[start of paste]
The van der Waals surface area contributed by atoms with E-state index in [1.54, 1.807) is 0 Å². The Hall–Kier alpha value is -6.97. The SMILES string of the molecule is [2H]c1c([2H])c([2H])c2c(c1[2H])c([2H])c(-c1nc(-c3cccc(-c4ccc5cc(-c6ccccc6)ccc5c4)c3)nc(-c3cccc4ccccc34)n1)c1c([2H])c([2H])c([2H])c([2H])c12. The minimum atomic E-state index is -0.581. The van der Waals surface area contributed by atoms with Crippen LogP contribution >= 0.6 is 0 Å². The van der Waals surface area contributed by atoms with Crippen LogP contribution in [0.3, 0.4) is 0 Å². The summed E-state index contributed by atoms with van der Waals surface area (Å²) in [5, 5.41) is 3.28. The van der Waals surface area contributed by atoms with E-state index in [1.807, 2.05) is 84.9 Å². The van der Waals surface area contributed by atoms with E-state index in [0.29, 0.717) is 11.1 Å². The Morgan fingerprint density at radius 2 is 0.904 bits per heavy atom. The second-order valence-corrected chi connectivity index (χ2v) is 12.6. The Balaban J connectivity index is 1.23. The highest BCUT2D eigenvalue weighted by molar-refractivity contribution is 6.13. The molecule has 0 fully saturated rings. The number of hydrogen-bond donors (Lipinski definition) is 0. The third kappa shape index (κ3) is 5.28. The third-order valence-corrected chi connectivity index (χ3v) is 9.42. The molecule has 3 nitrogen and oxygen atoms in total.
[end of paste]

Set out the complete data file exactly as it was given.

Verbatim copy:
The van der Waals surface area contributed by atoms with E-state index in [1.54, 1.807) is 0 Å². The Hall–Kier alpha value is -6.97. The SMILES string of the molecule is [2H]c1c([2H])c([2H])c2c(c1[2H])c([2H])c(-c1nc(-c3cccc(-c4ccc5cc(-c6ccccc6)ccc5c4)c3)nc(-c3cccc4ccccc34)n1)c1c([2H])c([2H])c([2H])c([2H])c12. The minimum atomic E-state index is -0.581. The van der Waals surface area contributed by atoms with Crippen LogP contribution >= 0.6 is 0 Å². The van der Waals surface area contributed by atoms with Crippen LogP contribution in [0.3, 0.4) is 0 Å². The summed E-state index contributed by atoms with van der Waals surface area (Å²) in [5, 5.41) is 3.28. The van der Waals surface area contributed by atoms with E-state index in [1.807, 2.05) is 84.9 Å². The van der Waals surface area contributed by atoms with E-state index in [0.29, 0.717) is 11.1 Å². The Morgan fingerprint density at radius 2 is 0.904 bits per heavy atom. The second-order valence-corrected chi connectivity index (χ2v) is 12.6. The Balaban J connectivity index is 1.23. The highest BCUT2D eigenvalue weighted by molar-refractivity contribution is 6.13. The molecule has 0 fully saturated rings. The number of hydrogen-bond donors (Lipinski definition) is 0. The third kappa shape index (κ3) is 5.28. The third-order valence-corrected chi connectivity index (χ3v) is 9.42. The molecule has 3 nitrogen and oxygen atoms in total.